Continued from Still Alone in Amsterdam…
On my last vacation day before I had to start teaching, I made it a combination of old and new activities. I started off with a trip to the Rijksmuseum, one of the largest in Amsterdam and where Rembrandt’s The Night Watch is housed. Their special exhibits were an interesting display of women’s fashions over the centuries from large dresses…
…to mini skirts…
…and a display of Breitner’s Girl in Kimono series, the first time these 14 paintings of model Geesje Kwak have all been displayed together.
Even though I have been to this museum many times, it pays to visit again as they always have at least one interesting special exhibit to view.
The rest of my day, I almost exclusively did new activities. I got to visit the Basilica of St. Nicholas, an Old Catholic church that my siblings and I tried to visit last year, but were unable to do so due to renovations.
And I went up into the 10-story Bibliotheek, the Central Library in Amsterdam. Not that I planned to check out any books but it appeared that there was a great view of the city from the top floor. In fact, there was along with a top-floor restaurant where you could sit with a view of Amsterdam and enjoy your books (if you read Dutch).
But my purpose for coming this way was actually to visit the NEMO Science Center, the children’s hands on learning museum located on an island in the Ij River.
I was not disappointed. This facility has six floors of almost arcade-like exhibits for all age kids from about three to 15. Each floor caters to a progressively older child from enclosing oneself in a soap bubble…
…to a ball gauntlet…
…to even a chemistry lab where young scientists suit up and perform lab experiments.
To me though, the highlight was the chain reaction exhibit where the tumble of a single green domino, set into motion a chain of unrelated, but interconnected events that took a full 10 minutes to ultimately work its way back to almost the starting point and launch a rocket upward by compressed air power.
It might seem odd that someone near retirement age would go alone to a children’s museum but again I had an ulterior motive. I was checking it out to potentially bring my grandchildren one day. I already have one Holland destination for certain picked out—Madurodam.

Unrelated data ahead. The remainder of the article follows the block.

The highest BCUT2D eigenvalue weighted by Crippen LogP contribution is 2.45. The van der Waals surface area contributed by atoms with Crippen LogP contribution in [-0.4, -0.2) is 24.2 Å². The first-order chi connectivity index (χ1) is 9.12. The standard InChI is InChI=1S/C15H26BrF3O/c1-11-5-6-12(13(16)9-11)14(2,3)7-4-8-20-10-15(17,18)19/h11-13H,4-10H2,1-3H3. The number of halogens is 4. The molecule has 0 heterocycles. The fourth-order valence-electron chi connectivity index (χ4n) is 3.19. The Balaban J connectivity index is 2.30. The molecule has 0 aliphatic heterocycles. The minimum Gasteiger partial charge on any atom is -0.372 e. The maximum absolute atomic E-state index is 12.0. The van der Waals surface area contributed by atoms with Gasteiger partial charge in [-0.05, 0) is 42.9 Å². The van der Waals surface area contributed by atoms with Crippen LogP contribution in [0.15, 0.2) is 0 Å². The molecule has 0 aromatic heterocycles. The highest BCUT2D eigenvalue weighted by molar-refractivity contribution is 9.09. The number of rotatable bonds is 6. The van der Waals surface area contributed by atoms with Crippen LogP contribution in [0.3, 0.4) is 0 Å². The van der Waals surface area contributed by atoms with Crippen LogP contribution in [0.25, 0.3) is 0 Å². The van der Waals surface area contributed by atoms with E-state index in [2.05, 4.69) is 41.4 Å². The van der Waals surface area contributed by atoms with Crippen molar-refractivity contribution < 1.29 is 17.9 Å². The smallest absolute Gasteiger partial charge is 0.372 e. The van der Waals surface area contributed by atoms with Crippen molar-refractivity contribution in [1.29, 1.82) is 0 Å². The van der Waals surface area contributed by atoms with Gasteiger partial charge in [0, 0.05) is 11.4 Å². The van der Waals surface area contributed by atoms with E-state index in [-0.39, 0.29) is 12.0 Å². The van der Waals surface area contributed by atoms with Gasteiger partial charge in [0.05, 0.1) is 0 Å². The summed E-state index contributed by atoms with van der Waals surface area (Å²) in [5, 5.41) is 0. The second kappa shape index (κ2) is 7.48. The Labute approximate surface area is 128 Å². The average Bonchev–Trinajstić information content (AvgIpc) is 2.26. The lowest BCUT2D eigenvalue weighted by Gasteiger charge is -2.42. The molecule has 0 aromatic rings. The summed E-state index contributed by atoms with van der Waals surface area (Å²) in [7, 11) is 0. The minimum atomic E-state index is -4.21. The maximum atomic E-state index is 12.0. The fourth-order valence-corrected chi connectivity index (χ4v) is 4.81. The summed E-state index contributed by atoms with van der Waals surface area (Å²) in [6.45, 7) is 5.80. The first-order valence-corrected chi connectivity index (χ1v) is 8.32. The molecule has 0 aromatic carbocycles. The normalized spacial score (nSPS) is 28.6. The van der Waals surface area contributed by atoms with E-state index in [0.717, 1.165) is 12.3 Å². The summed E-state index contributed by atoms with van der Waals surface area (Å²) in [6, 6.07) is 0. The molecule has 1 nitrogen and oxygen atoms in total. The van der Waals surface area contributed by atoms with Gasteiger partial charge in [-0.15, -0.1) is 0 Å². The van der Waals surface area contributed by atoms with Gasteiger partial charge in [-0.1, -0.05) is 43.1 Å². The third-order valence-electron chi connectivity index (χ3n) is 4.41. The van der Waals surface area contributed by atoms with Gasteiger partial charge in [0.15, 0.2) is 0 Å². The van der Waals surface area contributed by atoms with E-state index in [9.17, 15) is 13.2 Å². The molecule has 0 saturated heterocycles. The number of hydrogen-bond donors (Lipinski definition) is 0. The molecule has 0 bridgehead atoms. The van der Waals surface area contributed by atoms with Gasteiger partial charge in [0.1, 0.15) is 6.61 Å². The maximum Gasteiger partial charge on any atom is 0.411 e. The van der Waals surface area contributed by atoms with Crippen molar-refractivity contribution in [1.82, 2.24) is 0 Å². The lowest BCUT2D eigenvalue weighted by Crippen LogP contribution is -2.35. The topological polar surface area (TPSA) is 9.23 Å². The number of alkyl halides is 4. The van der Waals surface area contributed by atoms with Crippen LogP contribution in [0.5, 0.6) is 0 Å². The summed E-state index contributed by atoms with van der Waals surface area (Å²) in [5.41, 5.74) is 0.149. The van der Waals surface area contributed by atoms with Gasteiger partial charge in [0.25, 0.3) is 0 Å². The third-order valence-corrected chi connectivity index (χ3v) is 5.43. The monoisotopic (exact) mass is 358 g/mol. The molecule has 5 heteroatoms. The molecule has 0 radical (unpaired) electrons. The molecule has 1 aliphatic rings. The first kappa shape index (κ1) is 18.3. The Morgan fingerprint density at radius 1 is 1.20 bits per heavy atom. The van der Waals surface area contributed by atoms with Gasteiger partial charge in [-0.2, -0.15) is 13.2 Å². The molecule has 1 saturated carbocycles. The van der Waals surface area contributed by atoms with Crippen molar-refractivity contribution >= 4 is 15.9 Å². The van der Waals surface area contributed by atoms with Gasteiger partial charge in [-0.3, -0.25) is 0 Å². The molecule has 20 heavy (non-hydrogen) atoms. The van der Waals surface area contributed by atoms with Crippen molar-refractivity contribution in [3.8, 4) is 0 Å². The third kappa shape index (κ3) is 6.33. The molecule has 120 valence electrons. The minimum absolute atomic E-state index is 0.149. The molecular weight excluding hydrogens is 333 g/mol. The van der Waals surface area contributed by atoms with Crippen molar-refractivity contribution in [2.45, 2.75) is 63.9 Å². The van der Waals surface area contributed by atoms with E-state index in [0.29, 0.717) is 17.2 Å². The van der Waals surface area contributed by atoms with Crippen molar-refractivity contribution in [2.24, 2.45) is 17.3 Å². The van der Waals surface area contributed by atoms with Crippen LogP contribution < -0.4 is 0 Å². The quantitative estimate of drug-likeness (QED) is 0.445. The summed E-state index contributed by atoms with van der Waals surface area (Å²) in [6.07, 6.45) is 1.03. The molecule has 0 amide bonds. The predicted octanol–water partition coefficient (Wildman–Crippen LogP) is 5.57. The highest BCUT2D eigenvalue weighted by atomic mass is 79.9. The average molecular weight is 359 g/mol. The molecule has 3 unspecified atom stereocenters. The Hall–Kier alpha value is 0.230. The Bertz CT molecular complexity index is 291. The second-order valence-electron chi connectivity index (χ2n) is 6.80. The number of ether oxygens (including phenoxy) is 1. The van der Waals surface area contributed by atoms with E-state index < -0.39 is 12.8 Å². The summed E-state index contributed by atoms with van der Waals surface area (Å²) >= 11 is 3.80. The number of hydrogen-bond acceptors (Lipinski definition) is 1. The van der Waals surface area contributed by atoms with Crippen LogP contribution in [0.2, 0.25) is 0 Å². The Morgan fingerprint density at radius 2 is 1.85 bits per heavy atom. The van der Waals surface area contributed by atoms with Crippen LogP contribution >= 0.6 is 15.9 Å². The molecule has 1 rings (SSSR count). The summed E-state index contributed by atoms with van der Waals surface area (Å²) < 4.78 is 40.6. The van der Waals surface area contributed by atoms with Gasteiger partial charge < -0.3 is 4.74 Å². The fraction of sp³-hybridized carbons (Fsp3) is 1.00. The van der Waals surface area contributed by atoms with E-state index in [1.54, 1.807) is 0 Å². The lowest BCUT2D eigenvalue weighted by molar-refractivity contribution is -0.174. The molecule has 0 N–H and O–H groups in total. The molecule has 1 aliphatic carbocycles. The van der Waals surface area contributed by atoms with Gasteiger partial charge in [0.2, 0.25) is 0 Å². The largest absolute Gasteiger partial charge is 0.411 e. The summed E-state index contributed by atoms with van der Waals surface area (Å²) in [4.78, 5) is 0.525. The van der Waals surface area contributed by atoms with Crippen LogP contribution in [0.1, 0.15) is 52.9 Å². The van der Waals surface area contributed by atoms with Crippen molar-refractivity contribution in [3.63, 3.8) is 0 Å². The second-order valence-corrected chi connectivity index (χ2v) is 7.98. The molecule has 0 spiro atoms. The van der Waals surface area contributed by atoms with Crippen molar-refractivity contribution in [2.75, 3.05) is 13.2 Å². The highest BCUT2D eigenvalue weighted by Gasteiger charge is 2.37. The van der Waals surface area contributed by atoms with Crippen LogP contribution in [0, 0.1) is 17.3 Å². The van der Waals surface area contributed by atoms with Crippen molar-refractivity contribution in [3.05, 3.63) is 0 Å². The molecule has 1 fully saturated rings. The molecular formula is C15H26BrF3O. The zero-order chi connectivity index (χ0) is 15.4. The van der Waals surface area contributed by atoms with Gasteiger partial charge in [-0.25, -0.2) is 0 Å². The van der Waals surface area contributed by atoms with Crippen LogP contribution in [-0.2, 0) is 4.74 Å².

I just wanted to find the next one.
When I got back to my hotel that day, I realized that even though I had been by myself all day, I hadn’t really been alone as I was making mental connections with my family throughout the day.
First was the pleasant surprise upon existing the Rijksmuseum of finding a quartet performing Pachelbel’s Cannon in D, the special music that played as I walked my daughter down the aisle at her wedding.
And then it was visiting the Basilica, namesake of my youngest son and where my siblings and I were unable to get into last year because of renovations.
And in the library, discovering architectural models that always remind me of my oldest son.
To picturing my three grandkids running around the science museum one day…
…to having a beer at a microbrewery and sending the picture to my brother (something we do all the time)…
…and finally, to toasting my wife who I missed very much even though I knew she was having fun with our grandson in California.
As I started out writing several weeks ago, I knew this would be a different trip and indeed it was, but not in a bad way. Even though our loved ones may not physically be with us wherever we are, they are with us in mind and spirit. So we’re actually never really alone; they’re always with us.
And on my last night in Amsterdam, as I was walking back from dinner, I happened to glance up and get a new canal shot.
One I had not gotten before despite all of my previous attempts. And a shot that captured the same moon that would also be shining down on all my family just a few hours later at the end of their day.